November 07, 2022
Minneapolis, United States
Sedimentation of Magnetorheological Fluids Measured Using a Automated Vertical Axis Inductance Monitoring System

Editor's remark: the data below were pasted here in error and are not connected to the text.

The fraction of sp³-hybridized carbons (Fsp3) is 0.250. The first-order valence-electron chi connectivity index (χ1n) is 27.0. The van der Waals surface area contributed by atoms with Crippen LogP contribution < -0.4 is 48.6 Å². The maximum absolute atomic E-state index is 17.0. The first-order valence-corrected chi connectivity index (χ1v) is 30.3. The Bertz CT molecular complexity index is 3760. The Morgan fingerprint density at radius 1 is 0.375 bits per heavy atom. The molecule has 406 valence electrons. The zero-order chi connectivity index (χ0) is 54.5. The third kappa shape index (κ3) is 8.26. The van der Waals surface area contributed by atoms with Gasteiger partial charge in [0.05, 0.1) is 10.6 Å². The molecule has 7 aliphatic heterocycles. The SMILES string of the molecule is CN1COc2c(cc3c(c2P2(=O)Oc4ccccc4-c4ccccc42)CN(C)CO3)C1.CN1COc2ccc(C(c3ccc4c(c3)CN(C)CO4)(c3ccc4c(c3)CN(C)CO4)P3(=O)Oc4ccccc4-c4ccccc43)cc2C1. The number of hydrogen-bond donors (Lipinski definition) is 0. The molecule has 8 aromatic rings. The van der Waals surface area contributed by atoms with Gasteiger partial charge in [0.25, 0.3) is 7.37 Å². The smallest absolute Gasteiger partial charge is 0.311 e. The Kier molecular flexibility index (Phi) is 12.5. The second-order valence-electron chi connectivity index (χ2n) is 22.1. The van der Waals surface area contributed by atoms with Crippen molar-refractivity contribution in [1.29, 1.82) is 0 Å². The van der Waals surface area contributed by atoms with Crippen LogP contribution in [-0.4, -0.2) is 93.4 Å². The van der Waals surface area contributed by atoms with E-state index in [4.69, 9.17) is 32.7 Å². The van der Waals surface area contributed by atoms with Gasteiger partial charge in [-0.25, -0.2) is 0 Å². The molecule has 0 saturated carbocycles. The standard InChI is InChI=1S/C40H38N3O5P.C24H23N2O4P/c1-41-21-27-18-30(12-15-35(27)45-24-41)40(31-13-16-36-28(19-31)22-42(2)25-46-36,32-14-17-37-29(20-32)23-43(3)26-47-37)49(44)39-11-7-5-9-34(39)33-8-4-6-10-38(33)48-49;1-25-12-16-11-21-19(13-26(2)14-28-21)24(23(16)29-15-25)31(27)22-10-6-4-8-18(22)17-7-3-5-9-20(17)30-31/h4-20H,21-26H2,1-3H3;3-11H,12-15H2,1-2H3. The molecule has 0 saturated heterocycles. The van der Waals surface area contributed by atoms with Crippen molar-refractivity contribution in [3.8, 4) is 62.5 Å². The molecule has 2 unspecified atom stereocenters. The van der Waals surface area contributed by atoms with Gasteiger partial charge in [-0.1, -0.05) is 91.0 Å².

Magnetorheological fluids (MRFs) can change their viscosity in response to applied magnetic field. Magnetorheological energy absorbers (MREAs) are being investigated for adaptive shock isolation because MREAs can adjust their stroking load to severity of impact when magnetic field is used to control MRF viscosity. Employing MRFs in MREAs requires a highly stable suspension to maintain a uniform concentration, because MREAs would be used only in the event of an impact or crash event, that is, rarely. Suspension stability of MRFs can be studied using an automated vertical axis inductance monitoring system (AVAIMS), where an inductance sensor is translated vertically along a column of MRF to measure particle concentration as a function of column height and time 1,2. The AVAIMS allows for tracking discontinuities in density or shocks including: the mud-line (boundary between the topmost supernatant (clear fluid) zone and the original concentration zone), the gel-line (boundary between the original concentration zone below mud-line and variable concentration zone), and the cake-line (boundary between the variable concentration zone and the sediment zone at the bottom of the column). MRF sedimentation can be evaluated comprehensively analyzing these boundaries. The AVAIMS developed here (Fig. 1) seeks to improve sedimentation zone boundary localization using an optimized inductance sensor to measure concentration gradient as a function of time. The inductance sensor design, material selection, and geometry were optimized and permalloy and plastic were used advantageously to improve sensor sensitivity. The calibration curve of the sensor was obtained by measuring samples with different particle volume fractions. The sensor design was validated by examining a uniformly mixed MRF column for seven consecutive days after preparation of an MRF with an Fe solids loading of 20 vol%. These tests show that the AVAIMS developed here was able to better localize sedimentation zone boundaries using concentration gradient profile method (Fig. 2).